ZINN: As we’ve discussed, I think we should refer to Aragorn only as Strider. Aragorn is a royal name, and I do not believe it is a legitimate name for a man in his position. Would a “king” so casually use his false birthright to impress women? He seems to go pretty quickly from true love with Arwen Evenstar to tucking in Eowyn.
CHOMSKY: Have you noticed that there are few consonants in any of these names? What we see—or perhaps I should say, “What we hear”—is a kind of linguistic hierarchy.
ZINN: Between that of an Orcish name such as Grishnák and a Mannish name such as Eowyn, you mean?
CHOMSKY: Eowyn is hardly a name at all—it’s just a series of dipthongs. When the Elves or wizards or their deluded human pawns have consonants in their names at all, they’re mostly alveolar approximants or labiodental fricatives. Gandalf, Aragorn, Legolas.
ZINN: Whereas the Orcs—
CHOMSKY: They get saddled with clotted sequences of nasals, velar plosives, and occasional palato-alveolar affricates. It’s quite extraordinary. The abstract vowels in the overlords’ names are clearly being valued at the expense of the more earthly consonants.
ZINN: Another case of Elves and wizards not wanting to get their hands dirty.
CHOMSKY: Or their tongues. I mean, could you imagine an Orc being named, say, Lewahoo or Horaiowen? It would be unheard of.
ZINN: Quite so. Notice, here, that Gandalf sleeps with his eyes open.
CHOMSKY: I’m amazed he can sleep at all, given the things he’s done. It’s a clear sign of overwhelming guilt, even when at rest in what is essentially Middle Earth’s Green Zone.
ZINN: Gandalf is never welcome anywhere. In fact, who are the only people who welcome Gandalf? Hobbits, Elves, and opportunistic rangers with aspirations for the throne. Now we have Gandalf cunningly manipulating the once proud but now pliant Theoden into going to Gondor’s aid against the Orcs.
CHOMSKY: To “save” a man, Denethor, who wants no saving.
ZINN: Who is actively seeking, I suspect, some sort of rapprochement with Orcs.
CHOMSKY: I really enjoy the unintentional comedy of Aragorn’s “leadership” here. He actually believes that he has agency—that he has some proactive role to play in this. It’s almost touchingly sad to see this idiot ingenuously assert his silly plan: “I’ll warn Minas Tirith of the dangerous army that’s massing right in front of them.” Can you imagine the brilliant Denethor’s reaction to this simpleton? Of course, Gandalf quickly shuts Aragorn up and tells him he must go by another path.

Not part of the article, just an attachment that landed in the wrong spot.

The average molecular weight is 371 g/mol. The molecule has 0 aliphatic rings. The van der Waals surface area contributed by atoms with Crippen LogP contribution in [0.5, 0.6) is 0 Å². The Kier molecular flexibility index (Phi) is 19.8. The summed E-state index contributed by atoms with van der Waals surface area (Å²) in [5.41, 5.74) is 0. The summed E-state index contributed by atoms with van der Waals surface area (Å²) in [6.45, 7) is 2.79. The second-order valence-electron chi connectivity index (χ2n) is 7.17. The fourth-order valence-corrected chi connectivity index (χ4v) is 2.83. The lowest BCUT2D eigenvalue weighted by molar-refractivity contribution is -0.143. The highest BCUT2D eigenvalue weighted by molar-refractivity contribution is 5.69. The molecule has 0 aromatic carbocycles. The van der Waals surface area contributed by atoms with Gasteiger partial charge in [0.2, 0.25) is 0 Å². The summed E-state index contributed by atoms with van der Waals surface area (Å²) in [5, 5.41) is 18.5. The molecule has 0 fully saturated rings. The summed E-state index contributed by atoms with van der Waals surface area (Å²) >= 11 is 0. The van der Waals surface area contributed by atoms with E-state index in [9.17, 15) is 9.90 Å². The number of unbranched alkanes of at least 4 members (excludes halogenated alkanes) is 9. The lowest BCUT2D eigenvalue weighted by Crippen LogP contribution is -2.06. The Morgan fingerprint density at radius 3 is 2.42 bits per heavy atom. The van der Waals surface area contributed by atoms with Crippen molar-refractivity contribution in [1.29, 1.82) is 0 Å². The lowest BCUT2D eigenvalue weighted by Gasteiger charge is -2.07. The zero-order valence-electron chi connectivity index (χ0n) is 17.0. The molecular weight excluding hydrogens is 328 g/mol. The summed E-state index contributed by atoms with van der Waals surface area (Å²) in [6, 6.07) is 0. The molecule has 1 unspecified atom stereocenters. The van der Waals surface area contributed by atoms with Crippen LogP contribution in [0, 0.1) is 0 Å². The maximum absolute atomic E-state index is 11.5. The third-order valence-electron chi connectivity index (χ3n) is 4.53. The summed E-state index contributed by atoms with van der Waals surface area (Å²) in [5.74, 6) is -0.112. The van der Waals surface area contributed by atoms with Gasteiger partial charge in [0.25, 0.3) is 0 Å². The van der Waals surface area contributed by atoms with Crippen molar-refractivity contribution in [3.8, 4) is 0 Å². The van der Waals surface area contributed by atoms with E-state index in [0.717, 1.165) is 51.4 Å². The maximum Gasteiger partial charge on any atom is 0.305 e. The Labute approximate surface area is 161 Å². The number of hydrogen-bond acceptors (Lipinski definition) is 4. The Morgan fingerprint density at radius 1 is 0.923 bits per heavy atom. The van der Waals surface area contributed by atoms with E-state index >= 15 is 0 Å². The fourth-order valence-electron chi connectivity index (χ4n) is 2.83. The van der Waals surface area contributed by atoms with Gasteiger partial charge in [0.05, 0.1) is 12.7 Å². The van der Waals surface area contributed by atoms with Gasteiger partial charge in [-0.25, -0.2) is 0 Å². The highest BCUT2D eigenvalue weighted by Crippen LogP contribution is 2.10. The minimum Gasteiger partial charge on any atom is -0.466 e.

ZINN: And here Gandalf steals Pippin away with him to Minas Tirith.
CHOMSKY: A provocative act. Let us ponder it. Could there be any greater spur to an army of Orcs than the fact that the mastermind of all of their oppression is in the castle across a huge lush pasture that has always been forbidden to them? This war appears to be Men versus Orcs but is actually Orcs versus the Istari, Orcs versus the Elves, Orcs versus anyone who allies themselves to the colonial powers.
ZINN: Orcs are Middle Earth’s last nationalists, creatures standing up to a colonial power coming in to enforce some “better” ruling order. But guess what: There won’t be any Orcs left by the time that order is established. Their very Orcanity is at stake.
CHOMSKY: And now a scene of the mass exodus by the Elves. How long have they been living in this land as colonizers? And look at how calmly they leave! When everything is falling apart around them, when the hornet’s nest they’ve kicked and poked is finally broken open, they seek the Grey Havens to escape. Here Arwen orders that the blade Anduril, “the flame of the West,” be recast. An Elf—and let’s think about this—an Elf reforging a sword meant for Men to use to conquer their fellow indigenous people, namely the Orcs. It’s obscene.